Month: September 2018

Music, Culture

Two Visions of 2070

Of the two, neither is good. But both are entertaining: The first is somewhat controversial, but it’s essentially a guy giving a ted-talk as a ridiculous caricature of certain segments of the college type. For instance, he voices his (not real) support of euthanasia with this line, “In 2070, there won’t be any old or …

Links

Hitting the Links 9/10/2018

Here’s a good Ed Latimore quote: Passive-aggression is weak. It tries to get the benefits of confrontation at a steeply discounted price. If you have something on your chest, speak directly and leave no room for misinterpretation. — Ed Latimore (@EdLatimore) January 6, 2018 Of everything I’ve cooked lately, this is my wife’s favorite: 5 …

Education, Mindset, Philosophy

What is a Spiritual Exercise?

In What is Ancient Philosohy?, Pierre Hadot argues that ancient philosophers were offering ways of life that eschewed the pull of the passions and instead aimed at optimal human existence (happiness or ευδαιμονια).   In order to accomplish this, philosophers weren’t just offering arguments or proposing ideas just to change people’s ideas, they were trying to help …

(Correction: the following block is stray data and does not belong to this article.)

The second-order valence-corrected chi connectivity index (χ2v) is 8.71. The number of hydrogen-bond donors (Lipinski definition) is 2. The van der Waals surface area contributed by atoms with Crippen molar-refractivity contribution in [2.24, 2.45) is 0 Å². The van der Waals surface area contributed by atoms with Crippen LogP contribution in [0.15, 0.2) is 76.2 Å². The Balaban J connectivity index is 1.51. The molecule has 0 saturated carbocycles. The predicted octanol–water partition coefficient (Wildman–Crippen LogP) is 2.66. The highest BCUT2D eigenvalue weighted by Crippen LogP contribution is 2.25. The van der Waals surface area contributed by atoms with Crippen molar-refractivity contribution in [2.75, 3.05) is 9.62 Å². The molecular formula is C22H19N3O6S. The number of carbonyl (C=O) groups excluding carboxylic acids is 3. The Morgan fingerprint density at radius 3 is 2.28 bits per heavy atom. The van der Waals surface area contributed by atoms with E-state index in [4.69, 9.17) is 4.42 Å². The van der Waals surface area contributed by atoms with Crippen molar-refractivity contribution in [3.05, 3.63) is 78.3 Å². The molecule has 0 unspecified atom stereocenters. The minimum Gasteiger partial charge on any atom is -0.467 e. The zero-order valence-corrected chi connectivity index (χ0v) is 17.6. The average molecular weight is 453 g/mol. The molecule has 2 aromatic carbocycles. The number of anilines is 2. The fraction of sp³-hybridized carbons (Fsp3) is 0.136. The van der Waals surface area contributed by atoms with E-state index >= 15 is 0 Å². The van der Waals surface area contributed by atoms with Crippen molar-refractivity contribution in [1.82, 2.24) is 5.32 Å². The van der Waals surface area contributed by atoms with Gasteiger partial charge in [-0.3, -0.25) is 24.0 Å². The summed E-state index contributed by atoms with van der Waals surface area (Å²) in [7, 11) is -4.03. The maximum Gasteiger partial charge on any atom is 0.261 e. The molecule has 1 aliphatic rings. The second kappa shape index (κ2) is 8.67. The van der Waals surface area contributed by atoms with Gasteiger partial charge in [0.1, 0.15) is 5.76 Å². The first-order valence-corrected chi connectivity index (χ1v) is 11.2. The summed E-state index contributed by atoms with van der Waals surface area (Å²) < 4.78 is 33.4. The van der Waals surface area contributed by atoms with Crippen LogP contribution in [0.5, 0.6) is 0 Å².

Pedagogy, Philosophy

The Lindy Effect and Classical Education

Schools purporting to offer a classical education are cropping up around the country. Is this recent trend good or bad? To answer this question, I propose that classical education is Lindy-compatible, and therefore minimally not harmful, but likely helpful. Here is Nassim Nicholas Taleb‘s description of the Lindy effect: “Lindy is a deli in New …

Christianity, Culture, Spiritual Life

The Christian Hope and Homo Prospectus

The Christian version of the afterlife is unique in two respects. It is so unlike our present existence that the Bible says that it can only be seen dimly and is best expressed in images. But it is very much like our present existence in that our present self will be preserved and will have …

Links

Links to Read: 9-3-2018

I stumbled upon Scripture, revelation, and Platonism in C.S. Lewis by Andrew Walker. I finally had time to read it today. The first 15 pages or so are pretty good. In them, he describes Lewis’ six categories of revelation: the numinous, Sehnsucht/desire, conscience, Israel, pagan dreams/myths, and Jesus himself. After that, Walker attempts to critique …